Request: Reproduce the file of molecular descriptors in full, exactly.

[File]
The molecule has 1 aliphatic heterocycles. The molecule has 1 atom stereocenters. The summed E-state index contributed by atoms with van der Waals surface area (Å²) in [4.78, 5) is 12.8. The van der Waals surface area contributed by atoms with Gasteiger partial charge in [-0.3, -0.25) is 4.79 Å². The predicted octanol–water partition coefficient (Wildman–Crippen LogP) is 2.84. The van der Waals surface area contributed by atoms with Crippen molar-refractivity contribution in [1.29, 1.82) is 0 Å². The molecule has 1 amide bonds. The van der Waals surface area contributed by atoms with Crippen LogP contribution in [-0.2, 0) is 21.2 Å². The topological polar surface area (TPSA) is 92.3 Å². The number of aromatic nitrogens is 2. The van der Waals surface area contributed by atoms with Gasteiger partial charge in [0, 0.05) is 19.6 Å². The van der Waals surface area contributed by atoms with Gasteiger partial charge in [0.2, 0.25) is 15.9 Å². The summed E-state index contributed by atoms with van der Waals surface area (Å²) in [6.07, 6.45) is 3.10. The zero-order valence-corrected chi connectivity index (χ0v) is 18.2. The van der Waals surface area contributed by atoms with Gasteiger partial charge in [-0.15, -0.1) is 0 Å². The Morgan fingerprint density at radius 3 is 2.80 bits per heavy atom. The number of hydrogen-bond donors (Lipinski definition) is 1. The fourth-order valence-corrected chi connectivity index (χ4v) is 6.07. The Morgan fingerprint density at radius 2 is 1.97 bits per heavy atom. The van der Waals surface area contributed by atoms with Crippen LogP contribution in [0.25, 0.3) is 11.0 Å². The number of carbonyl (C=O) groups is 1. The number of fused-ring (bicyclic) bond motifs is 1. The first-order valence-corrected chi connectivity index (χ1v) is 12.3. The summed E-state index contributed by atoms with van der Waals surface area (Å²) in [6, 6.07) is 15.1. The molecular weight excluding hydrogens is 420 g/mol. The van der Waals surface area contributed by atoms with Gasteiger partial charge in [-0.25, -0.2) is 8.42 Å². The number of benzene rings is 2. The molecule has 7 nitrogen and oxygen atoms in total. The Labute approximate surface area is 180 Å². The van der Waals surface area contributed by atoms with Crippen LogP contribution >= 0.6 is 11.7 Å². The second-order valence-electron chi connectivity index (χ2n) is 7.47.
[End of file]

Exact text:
The molecule has 1 aliphatic heterocycles. The molecule has 1 atom stereocenters. The summed E-state index contributed by atoms with van der Waals surface area (Å²) in [4.78, 5) is 12.8. The van der Waals surface area contributed by atoms with Gasteiger partial charge in [-0.3, -0.25) is 4.79 Å². The predicted octanol–water partition coefficient (Wildman–Crippen LogP) is 2.84. The van der Waals surface area contributed by atoms with Crippen molar-refractivity contribution in [1.29, 1.82) is 0 Å². The molecule has 1 amide bonds. The van der Waals surface area contributed by atoms with Crippen LogP contribution in [-0.2, 0) is 21.2 Å². The topological polar surface area (TPSA) is 92.3 Å². The number of aromatic nitrogens is 2. The van der Waals surface area contributed by atoms with Gasteiger partial charge in [0, 0.05) is 19.6 Å². The van der Waals surface area contributed by atoms with Gasteiger partial charge in [0.2, 0.25) is 15.9 Å². The summed E-state index contributed by atoms with van der Waals surface area (Å²) in [6.07, 6.45) is 3.10. The zero-order valence-corrected chi connectivity index (χ0v) is 18.2. The van der Waals surface area contributed by atoms with Gasteiger partial charge in [-0.15, -0.1) is 0 Å². The Morgan fingerprint density at radius 3 is 2.80 bits per heavy atom. The number of hydrogen-bond donors (Lipinski definition) is 1. The fourth-order valence-corrected chi connectivity index (χ4v) is 6.07. The Morgan fingerprint density at radius 2 is 1.97 bits per heavy atom. The van der Waals surface area contributed by atoms with Crippen LogP contribution in [0.25, 0.3) is 11.0 Å². The number of carbonyl (C=O) groups is 1. The number of fused-ring (bicyclic) bond motifs is 1. The first-order valence-corrected chi connectivity index (χ1v) is 12.3. The summed E-state index contributed by atoms with van der Waals surface area (Å²) in [6, 6.07) is 15.1. The molecular weight excluding hydrogens is 420 g/mol. The van der Waals surface area contributed by atoms with Gasteiger partial charge in [-0.25, -0.2) is 8.42 Å². The number of benzene rings is 2. The molecule has 7 nitrogen and oxygen atoms in total. The Labute approximate surface area is 180 Å². The van der Waals surface area contributed by atoms with Crippen LogP contribution >= 0.6 is 11.7 Å². The second-order valence-electron chi connectivity index (χ2n) is 7.47.